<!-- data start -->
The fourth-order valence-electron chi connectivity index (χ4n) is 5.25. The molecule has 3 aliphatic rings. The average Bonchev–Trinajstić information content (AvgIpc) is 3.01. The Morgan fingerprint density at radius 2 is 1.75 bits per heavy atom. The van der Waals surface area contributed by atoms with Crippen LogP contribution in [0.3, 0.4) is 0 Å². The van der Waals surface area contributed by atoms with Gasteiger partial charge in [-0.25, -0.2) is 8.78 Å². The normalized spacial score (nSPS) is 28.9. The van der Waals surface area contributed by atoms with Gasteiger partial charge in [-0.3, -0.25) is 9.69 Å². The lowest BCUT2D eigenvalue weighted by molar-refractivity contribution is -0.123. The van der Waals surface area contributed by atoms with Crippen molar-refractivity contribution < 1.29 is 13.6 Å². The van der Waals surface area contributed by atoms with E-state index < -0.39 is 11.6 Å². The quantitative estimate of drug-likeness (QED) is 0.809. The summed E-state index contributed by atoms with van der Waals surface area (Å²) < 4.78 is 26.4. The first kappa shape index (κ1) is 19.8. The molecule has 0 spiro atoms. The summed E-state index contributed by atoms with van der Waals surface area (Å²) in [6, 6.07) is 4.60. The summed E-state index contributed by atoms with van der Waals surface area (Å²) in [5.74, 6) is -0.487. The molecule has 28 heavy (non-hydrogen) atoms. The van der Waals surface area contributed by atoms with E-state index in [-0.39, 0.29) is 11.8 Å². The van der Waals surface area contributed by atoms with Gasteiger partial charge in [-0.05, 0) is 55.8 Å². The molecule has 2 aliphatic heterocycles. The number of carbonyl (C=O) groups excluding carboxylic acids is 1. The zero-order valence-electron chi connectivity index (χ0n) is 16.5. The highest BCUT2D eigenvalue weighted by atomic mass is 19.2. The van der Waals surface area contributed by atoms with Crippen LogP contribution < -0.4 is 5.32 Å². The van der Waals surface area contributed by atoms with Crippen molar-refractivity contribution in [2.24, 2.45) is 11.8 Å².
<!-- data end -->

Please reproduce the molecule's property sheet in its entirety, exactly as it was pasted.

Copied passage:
The fourth-order valence-electron chi connectivity index (χ4n) is 5.25. The molecule has 3 aliphatic rings. The average Bonchev–Trinajstić information content (AvgIpc) is 3.01. The Morgan fingerprint density at radius 2 is 1.75 bits per heavy atom. The van der Waals surface area contributed by atoms with Crippen LogP contribution in [0.3, 0.4) is 0 Å². The van der Waals surface area contributed by atoms with Gasteiger partial charge in [-0.25, -0.2) is 8.78 Å². The normalized spacial score (nSPS) is 28.9. The van der Waals surface area contributed by atoms with Gasteiger partial charge in [-0.3, -0.25) is 9.69 Å². The lowest BCUT2D eigenvalue weighted by molar-refractivity contribution is -0.123. The van der Waals surface area contributed by atoms with Crippen molar-refractivity contribution < 1.29 is 13.6 Å². The van der Waals surface area contributed by atoms with E-state index < -0.39 is 11.6 Å². The quantitative estimate of drug-likeness (QED) is 0.809. The summed E-state index contributed by atoms with van der Waals surface area (Å²) < 4.78 is 26.4. The first kappa shape index (κ1) is 19.8. The molecule has 0 spiro atoms. The summed E-state index contributed by atoms with van der Waals surface area (Å²) in [6, 6.07) is 4.60. The summed E-state index contributed by atoms with van der Waals surface area (Å²) in [5.74, 6) is -0.487. The molecule has 28 heavy (non-hydrogen) atoms. The van der Waals surface area contributed by atoms with E-state index in [-0.39, 0.29) is 11.8 Å². The van der Waals surface area contributed by atoms with Gasteiger partial charge in [-0.05, 0) is 55.8 Å². The molecule has 2 aliphatic heterocycles. The number of carbonyl (C=O) groups excluding carboxylic acids is 1. The zero-order valence-electron chi connectivity index (χ0n) is 16.5. The highest BCUT2D eigenvalue weighted by atomic mass is 19.2. The van der Waals surface area contributed by atoms with Crippen LogP contribution < -0.4 is 5.32 Å². The van der Waals surface area contributed by atoms with Crippen molar-refractivity contribution in [2.24, 2.45) is 11.8 Å².